Activity Introduction

Quick summary: In this lesson, students will be introduced to food security in Australia and globally. A class discussion is used to identify key aspects of food security before students work in groups to critically analyse a range of clips about food production and food security. Groups then move between stations around the classroom contributing answers to a range of questions related to what they have seen. During student-led class discussions at each station the class completes mind maps to summarise their learning. Finally, students connect food security to the produce on their plates by create a supermarket cheat sheet that can be used by their families to make more informed food choices. 


This lesson has been created in partnership with ACT for Bees. ACT for Bees is a not-for-profit organisation taking action to preserve these essential pollinators, ensuring a food-secure future.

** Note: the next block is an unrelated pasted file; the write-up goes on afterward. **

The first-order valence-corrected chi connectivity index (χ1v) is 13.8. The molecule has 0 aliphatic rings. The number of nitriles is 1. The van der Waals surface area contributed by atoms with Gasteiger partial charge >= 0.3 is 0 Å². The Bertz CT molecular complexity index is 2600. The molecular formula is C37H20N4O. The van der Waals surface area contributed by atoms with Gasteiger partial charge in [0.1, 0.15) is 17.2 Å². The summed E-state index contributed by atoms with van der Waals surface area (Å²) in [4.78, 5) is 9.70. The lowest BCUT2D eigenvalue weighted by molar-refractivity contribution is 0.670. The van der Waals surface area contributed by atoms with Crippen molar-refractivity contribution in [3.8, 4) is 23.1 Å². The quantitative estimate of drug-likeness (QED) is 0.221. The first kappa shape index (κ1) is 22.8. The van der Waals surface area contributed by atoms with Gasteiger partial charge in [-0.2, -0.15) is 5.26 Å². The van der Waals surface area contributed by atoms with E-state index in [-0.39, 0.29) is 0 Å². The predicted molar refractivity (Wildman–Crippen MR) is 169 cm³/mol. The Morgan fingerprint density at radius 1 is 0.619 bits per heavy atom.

Learning intentions:

● Students know the key features of food security in Australia.
● Students understand a range of challenges to improving food security with a focus on food production.

21st century skills:

Australian Curriculum Mapping

Content descriptions: 

Year 9 Geography

● The capacity of the world’s environments to sustainably feed the projected future global population (ACHGK064).
● Human alteration of biomes to produce food, industrial materials and fibres, and the use of systems thinking to analyse the environmental effects of these alterations (ACHGK061).
● Challenges to food production, including land and water degradation, shortage of fresh water, competing land uses, and climate change, for Australia and other areas of the world (ACHGK063).

Year 10 Geography

● Human-induced environmental changes that challenge sustainability (ACHGK070).
The application of geographical concepts and methods to the management of the environmental change being investigated (ACHGK074). 

Syllabus outcomes: GE5-2, GE5-3, GE5-4, GE5-5.

General capabilities: Information and Communication Technology (ICT) Capability, Literacy, Critical and Creative Thinking, Ethical Understanding.

Cross-curriculum priority: Sustainability